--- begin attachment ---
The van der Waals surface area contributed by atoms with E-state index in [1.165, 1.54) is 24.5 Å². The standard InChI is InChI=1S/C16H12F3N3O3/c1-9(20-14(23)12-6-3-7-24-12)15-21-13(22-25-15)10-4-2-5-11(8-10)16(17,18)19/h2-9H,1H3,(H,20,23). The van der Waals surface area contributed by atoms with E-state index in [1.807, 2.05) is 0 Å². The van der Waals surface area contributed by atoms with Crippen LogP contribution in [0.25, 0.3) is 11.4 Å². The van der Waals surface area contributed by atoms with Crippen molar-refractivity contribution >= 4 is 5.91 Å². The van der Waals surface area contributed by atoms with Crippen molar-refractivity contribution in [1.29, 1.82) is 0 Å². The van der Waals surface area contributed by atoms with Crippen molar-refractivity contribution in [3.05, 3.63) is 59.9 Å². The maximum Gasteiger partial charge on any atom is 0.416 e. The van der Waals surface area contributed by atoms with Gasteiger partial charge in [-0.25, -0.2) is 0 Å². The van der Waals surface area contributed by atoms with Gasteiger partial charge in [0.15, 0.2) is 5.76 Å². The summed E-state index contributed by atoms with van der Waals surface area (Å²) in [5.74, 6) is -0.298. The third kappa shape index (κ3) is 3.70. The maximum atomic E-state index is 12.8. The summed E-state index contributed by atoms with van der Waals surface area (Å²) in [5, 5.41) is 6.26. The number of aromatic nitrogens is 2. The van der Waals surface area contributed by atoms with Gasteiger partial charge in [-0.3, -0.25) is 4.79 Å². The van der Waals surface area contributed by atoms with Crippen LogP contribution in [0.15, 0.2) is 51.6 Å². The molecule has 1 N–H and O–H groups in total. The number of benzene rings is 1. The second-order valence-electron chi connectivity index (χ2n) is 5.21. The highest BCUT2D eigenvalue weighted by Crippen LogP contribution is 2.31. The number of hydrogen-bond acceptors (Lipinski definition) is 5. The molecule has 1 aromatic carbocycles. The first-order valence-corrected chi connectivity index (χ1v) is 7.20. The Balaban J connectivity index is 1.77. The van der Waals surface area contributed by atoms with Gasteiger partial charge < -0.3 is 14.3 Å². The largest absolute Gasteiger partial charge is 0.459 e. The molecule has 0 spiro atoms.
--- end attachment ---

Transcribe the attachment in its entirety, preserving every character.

The van der Waals surface area contributed by atoms with E-state index in [1.165, 1.54) is 24.5 Å². The standard InChI is InChI=1S/C16H12F3N3O3/c1-9(20-14(23)12-6-3-7-24-12)15-21-13(22-25-15)10-4-2-5-11(8-10)16(17,18)19/h2-9H,1H3,(H,20,23). The van der Waals surface area contributed by atoms with E-state index in [1.807, 2.05) is 0 Å². The van der Waals surface area contributed by atoms with Crippen LogP contribution in [0.25, 0.3) is 11.4 Å². The van der Waals surface area contributed by atoms with Crippen molar-refractivity contribution >= 4 is 5.91 Å². The van der Waals surface area contributed by atoms with Crippen molar-refractivity contribution in [1.29, 1.82) is 0 Å². The van der Waals surface area contributed by atoms with Crippen molar-refractivity contribution in [3.05, 3.63) is 59.9 Å². The maximum Gasteiger partial charge on any atom is 0.416 e. The van der Waals surface area contributed by atoms with Gasteiger partial charge in [-0.25, -0.2) is 0 Å². The van der Waals surface area contributed by atoms with Gasteiger partial charge in [0.15, 0.2) is 5.76 Å². The summed E-state index contributed by atoms with van der Waals surface area (Å²) in [5.74, 6) is -0.298. The third kappa shape index (κ3) is 3.70. The maximum atomic E-state index is 12.8. The summed E-state index contributed by atoms with van der Waals surface area (Å²) in [5, 5.41) is 6.26. The number of aromatic nitrogens is 2. The van der Waals surface area contributed by atoms with Gasteiger partial charge in [-0.3, -0.25) is 4.79 Å². The van der Waals surface area contributed by atoms with Crippen LogP contribution in [0.15, 0.2) is 51.6 Å². The molecule has 1 N–H and O–H groups in total. The number of benzene rings is 1. The second-order valence-electron chi connectivity index (χ2n) is 5.21. The highest BCUT2D eigenvalue weighted by Crippen LogP contribution is 2.31. The number of hydrogen-bond acceptors (Lipinski definition) is 5. The molecule has 1 aromatic carbocycles. The first-order valence-corrected chi connectivity index (χ1v) is 7.20. The Balaban J connectivity index is 1.77. The van der Waals surface area contributed by atoms with Gasteiger partial charge < -0.3 is 14.3 Å². The largest absolute Gasteiger partial charge is 0.459 e. The molecule has 0 spiro atoms.